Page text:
One Autumn Night

Maxim Gorky

مجموعة قصص

One Autumn Night by Maxim Gorky..Alexei Maximovich Peshkov 28 March 1868 - 18 June 1936, primarily known as Maxim (Maksim) Gorky was a Russian and Soviet writer, a founder of the Socialist realism literary method and a political activist. Gorky's reputation grew as a unique literary voice from the bottom strata of society and as a fervent advocate of Russia's social, political, and cultural transformation.

By 1899, he was openly associating with the emerging Marxist social-democratic movement, which helped make him a celebrity among both the intelligentsia and the growing numbers of "conscious" workers. At the heart of all his work was a belief in the inherent worth and potential of the human person. In his writing, he counterposed individuals, aware of their natural dignity, and inspired by energy and will, with people who succumb to the degrading conditions of life around them. Both his writings and his letters reveal a "restless man" (a frequent self-description) struggling to resolve contradictory feelings of faith and skepticism, love of life and disgust at the vulgarity and pettiness of the human world. He publicly opposed the Tsarist regime and was arrested many times. Gorky befriended many revolutionaries and became a personal friend of Vladimir Lenin after they met in 1902. He exposed governmental control of the press (see Matvei Golovinski affair). In 1902, Gorky was elected an honorary Academician of Literature, but Tsar Nicholas II ordered this annulled. In protest, Anton Chekhov and Vladimir Korolenko left the Academy. Leo Tolstoy with Gorky in Yasnaya Polyana, 1900. From 1900 to 1905, Gorky's writings became more optimistic. He became more involved in the opposition movement, for which he was again briefly imprisoned in 1901. In 1904, having severed his relationship with the Moscow Art Theatre in the wake of conflict with Vladimir Nemirovich-Danchenko, Gorky returned to Nizhny Novgorod to establish a theatre of his own. Both Constantin Stanislavski and Savva Morozov provided financial support for the venture. Stanislavski believed that Gorky's theatre was an opportunity to develop the network of provincial theatres which he hoped would reform the art of the stage in Russia, a dream of his since the 1890s. He sent some pupils from the Art Theatre School-as well as Ioasaf Tikhomirov, who ran the school-to work there. By the autumn, however, after the censor had banned every play that the theatre proposed to stage, Gorky abandoned the project.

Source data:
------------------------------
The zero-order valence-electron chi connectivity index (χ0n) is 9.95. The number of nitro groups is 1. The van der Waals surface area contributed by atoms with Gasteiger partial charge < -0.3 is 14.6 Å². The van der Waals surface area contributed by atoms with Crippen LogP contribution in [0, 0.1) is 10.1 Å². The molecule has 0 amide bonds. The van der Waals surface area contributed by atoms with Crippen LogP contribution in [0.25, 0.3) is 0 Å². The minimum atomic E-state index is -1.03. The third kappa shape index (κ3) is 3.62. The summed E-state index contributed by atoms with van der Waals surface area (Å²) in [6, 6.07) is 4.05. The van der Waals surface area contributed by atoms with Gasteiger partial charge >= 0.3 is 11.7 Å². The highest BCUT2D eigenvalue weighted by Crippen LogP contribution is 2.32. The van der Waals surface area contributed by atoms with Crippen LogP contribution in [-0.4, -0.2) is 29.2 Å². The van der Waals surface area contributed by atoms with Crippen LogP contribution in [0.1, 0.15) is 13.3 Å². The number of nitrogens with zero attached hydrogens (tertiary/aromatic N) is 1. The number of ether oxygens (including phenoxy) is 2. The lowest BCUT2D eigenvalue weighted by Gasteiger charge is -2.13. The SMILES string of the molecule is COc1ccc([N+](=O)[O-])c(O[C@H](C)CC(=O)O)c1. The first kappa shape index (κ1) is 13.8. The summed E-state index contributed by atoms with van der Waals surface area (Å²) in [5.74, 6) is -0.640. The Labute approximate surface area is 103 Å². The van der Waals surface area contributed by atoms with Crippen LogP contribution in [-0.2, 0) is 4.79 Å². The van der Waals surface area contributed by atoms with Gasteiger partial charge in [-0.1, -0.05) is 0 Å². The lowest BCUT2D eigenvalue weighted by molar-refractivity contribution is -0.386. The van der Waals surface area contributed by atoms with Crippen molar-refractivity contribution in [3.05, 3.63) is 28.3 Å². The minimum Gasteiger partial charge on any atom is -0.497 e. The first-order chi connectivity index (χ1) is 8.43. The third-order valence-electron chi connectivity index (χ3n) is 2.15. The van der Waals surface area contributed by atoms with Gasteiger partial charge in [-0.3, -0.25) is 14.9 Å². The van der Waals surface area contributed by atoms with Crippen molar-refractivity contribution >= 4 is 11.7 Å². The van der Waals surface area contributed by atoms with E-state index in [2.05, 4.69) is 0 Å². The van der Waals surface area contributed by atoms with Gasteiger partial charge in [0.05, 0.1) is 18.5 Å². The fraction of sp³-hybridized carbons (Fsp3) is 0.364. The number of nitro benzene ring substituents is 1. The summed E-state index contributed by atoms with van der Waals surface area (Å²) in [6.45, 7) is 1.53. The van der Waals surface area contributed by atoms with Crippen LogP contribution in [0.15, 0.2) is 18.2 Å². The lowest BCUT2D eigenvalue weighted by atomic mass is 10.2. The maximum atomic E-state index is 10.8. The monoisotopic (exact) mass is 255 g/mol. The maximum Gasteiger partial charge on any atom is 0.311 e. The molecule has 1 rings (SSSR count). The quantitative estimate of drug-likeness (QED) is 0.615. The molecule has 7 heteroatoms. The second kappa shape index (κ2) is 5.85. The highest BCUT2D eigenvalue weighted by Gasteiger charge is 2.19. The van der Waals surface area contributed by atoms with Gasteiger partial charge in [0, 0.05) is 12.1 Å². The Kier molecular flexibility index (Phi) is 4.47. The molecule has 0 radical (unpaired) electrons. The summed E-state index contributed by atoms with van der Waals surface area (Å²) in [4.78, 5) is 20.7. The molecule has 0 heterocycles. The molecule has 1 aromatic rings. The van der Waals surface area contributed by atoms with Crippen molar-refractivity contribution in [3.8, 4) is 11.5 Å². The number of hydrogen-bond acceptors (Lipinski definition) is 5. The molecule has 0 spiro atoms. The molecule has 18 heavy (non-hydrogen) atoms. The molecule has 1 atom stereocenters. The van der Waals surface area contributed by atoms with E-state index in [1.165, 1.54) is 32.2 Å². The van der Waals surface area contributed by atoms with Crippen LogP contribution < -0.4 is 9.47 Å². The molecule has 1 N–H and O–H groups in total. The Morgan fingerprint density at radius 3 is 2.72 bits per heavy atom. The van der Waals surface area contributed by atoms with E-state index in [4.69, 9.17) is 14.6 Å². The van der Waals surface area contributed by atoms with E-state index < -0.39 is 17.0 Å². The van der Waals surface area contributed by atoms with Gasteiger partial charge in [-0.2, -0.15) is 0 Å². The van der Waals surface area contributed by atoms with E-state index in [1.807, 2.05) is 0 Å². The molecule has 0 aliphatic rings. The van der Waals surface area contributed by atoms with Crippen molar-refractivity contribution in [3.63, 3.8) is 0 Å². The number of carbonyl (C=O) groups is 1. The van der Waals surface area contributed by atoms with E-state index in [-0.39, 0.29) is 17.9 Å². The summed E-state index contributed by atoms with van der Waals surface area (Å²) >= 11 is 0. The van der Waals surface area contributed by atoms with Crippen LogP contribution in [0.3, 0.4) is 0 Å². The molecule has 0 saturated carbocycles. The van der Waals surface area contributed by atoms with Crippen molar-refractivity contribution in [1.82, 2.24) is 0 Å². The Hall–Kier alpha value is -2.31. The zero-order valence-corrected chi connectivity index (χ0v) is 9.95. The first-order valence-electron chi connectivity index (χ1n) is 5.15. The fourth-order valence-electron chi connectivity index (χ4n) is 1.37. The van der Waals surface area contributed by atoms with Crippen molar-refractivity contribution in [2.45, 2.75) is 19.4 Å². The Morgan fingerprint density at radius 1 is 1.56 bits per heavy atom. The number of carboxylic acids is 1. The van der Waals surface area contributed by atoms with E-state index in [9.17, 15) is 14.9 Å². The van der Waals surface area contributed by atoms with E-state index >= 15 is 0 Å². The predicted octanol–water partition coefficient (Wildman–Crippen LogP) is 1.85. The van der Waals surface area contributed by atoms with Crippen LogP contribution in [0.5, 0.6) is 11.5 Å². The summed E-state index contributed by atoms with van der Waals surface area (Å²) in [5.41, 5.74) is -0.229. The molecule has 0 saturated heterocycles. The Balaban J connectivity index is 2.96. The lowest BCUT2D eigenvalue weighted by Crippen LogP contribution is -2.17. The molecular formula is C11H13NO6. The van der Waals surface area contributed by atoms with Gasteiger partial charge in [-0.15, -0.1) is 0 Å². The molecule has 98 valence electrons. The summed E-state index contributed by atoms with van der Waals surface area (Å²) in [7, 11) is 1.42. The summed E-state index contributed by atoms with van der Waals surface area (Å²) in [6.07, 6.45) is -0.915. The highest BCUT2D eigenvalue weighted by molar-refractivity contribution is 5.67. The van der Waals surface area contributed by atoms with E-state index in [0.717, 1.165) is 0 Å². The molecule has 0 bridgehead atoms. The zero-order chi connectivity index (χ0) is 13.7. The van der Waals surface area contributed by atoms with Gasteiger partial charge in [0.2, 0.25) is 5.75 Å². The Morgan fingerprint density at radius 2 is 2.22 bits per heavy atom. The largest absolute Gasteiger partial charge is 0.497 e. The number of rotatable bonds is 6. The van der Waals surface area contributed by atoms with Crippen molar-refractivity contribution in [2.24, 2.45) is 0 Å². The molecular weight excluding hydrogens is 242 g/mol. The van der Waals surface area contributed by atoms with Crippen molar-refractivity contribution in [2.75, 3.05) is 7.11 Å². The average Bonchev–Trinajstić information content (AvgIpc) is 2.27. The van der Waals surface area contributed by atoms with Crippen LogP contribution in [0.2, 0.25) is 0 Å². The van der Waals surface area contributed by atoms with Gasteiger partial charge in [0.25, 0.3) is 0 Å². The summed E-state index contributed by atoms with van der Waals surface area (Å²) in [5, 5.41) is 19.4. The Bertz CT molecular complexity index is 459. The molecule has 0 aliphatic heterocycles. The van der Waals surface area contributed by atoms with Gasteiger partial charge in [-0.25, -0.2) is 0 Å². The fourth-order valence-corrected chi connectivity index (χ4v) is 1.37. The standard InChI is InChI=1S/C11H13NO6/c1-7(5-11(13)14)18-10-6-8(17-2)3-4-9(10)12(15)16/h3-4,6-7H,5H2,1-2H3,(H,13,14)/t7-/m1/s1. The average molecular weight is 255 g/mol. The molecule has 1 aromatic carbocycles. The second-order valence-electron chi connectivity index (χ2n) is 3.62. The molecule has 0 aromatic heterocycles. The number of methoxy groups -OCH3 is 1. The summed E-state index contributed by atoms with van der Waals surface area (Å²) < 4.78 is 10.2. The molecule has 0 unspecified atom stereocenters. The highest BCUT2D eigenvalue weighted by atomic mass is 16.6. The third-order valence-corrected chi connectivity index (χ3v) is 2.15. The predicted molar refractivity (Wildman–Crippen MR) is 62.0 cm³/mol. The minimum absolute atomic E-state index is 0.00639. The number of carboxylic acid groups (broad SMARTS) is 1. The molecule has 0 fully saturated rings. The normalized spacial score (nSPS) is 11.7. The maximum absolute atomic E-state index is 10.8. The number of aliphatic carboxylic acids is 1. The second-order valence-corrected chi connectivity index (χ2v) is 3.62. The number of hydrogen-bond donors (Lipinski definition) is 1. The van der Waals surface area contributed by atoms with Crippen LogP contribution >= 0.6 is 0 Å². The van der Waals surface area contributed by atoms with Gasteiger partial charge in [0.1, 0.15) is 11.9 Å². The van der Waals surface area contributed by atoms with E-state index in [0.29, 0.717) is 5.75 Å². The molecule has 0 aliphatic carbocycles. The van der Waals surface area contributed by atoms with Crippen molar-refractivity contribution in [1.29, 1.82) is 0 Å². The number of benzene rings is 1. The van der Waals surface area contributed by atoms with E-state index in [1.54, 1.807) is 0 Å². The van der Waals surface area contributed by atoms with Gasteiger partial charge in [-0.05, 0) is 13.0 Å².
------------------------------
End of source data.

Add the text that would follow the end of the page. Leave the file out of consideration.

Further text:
شارك الكتاب مع اصدقائك